Walsh contends that he was singled out personally because Savage Enterprises entered bankruptcy without paying any civil penalties and his prosecution was the only way the government could "get even" with Savage Enterprises. Walsh's contention is unpersuasive. Savage Enterprises and its owner, James Savage, were the subject of the government complaint. At trial on the witness stand Walsh conceded that he had no sense that he was being targeted. The contention of selective prosecution is without merit.

3. Walsh's Liability As An Operator


Walsh, who admittedly was not the owner of Savage Enterprises, contends that he was not an operator within the meaning of the Act. He points to the preamble to the asbestos section of NESHAP, 49 Fed.Reg. 13657, 13659 (April 5, 1984), stating that only the renovation contractor on a project is intended to be held liable. The relevant regulations nonetheless define as liable "any person who owns, leases, operates, controls, or supervises a stationary source." 40 C.F.R. § 61.02. The district court interpreted the regulation to apply only to "a person having significant or substantial or real control and supervision over a project." Applying that definition, the district court found Walsh not to be liable as to two of the projects as to which the government had charged him. In making this determination, the district court found Walsh's testimony as to all four projects "to be very credible," whereas it found "in contrast Mr. Savage's testimony to be not credible."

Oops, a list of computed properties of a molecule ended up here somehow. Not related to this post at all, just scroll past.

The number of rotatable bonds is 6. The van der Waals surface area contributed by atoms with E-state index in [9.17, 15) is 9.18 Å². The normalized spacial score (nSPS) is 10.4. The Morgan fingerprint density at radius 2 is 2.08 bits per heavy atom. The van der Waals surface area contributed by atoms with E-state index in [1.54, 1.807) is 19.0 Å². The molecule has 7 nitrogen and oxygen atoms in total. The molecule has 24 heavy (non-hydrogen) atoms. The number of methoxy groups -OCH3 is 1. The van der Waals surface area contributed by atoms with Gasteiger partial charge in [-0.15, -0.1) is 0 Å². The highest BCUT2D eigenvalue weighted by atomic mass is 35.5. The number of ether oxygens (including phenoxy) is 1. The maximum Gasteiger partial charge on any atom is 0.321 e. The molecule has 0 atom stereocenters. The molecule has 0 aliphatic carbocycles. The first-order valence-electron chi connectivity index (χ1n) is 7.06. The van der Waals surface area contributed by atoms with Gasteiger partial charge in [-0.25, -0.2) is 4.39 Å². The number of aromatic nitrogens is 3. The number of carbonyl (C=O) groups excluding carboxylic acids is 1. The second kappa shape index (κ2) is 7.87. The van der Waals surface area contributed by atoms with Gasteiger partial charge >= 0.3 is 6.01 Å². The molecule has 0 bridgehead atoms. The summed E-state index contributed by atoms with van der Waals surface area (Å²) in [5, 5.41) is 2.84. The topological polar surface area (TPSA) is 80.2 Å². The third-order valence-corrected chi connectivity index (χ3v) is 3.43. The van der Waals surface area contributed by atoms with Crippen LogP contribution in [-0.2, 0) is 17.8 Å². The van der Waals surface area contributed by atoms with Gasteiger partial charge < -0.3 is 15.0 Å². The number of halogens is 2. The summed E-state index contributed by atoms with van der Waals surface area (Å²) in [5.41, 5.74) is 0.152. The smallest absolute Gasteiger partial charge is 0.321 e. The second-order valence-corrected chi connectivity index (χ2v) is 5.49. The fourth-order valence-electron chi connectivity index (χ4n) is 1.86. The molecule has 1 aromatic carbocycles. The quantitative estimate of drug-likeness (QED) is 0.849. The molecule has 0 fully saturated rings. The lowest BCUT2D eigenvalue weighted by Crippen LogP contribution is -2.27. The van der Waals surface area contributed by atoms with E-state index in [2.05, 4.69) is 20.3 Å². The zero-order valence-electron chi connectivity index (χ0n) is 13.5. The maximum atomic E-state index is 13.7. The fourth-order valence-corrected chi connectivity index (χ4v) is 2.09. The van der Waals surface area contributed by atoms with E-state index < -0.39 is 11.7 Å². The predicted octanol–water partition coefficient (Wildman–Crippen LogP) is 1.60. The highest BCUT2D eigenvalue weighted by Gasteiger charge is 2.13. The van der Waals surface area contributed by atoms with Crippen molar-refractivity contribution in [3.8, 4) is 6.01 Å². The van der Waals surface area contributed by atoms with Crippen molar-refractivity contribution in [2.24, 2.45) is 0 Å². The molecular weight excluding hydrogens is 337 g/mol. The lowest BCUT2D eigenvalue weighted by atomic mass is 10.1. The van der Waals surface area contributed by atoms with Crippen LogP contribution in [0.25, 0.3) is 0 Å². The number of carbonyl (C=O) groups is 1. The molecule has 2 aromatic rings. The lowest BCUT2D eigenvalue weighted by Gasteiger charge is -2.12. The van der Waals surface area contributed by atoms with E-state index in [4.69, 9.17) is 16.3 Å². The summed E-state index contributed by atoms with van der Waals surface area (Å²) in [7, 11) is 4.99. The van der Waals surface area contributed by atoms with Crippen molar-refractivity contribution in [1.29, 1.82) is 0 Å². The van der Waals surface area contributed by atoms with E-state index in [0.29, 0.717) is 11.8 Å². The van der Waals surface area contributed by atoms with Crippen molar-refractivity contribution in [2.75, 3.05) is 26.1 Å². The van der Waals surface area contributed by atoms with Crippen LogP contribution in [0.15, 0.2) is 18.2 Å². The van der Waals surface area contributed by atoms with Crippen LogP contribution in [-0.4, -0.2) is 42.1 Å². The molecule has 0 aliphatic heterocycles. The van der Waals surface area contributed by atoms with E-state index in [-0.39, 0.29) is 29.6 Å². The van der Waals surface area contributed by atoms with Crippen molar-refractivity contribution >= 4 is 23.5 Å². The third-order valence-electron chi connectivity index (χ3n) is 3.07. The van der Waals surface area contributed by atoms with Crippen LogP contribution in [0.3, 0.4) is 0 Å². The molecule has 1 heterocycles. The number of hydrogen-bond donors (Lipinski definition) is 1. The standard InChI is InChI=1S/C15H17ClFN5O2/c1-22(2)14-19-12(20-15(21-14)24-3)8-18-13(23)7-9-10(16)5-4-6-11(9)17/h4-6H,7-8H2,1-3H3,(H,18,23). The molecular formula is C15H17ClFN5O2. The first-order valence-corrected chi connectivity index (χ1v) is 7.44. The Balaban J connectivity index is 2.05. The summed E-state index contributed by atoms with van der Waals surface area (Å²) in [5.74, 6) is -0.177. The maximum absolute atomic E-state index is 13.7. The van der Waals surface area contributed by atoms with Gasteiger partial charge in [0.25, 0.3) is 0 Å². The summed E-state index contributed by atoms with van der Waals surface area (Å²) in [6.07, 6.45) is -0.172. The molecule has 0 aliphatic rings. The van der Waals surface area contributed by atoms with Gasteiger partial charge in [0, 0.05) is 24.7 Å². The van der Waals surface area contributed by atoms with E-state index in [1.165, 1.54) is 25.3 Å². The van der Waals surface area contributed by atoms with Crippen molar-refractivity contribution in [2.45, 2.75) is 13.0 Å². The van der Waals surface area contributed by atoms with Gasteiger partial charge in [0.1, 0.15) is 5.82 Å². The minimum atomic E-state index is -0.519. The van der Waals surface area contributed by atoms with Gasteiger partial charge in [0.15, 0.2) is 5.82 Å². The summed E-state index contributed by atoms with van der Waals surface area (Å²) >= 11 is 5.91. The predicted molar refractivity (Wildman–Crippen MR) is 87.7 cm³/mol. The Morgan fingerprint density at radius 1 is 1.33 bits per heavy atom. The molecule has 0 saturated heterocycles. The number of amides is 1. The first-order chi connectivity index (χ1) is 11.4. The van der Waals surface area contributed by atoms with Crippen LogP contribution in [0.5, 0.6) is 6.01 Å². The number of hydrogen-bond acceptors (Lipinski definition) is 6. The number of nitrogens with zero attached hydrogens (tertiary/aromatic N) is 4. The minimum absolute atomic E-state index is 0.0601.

The district court noted that Savage Enterprises had approximately 10 to 15 employees including its owner, James Savage, as well as other people serving in some management capacity. In the period of the charged violations, Walsh first served as an estimator for the company, then as vice president of Savage Enterprises, and from March of 1987 to November 1987 as the company's president. The district court found that throughout this period James Savage himself was "the ultimate person in control" and that the title given to Walsh was "not necessarily indicative" of his authority.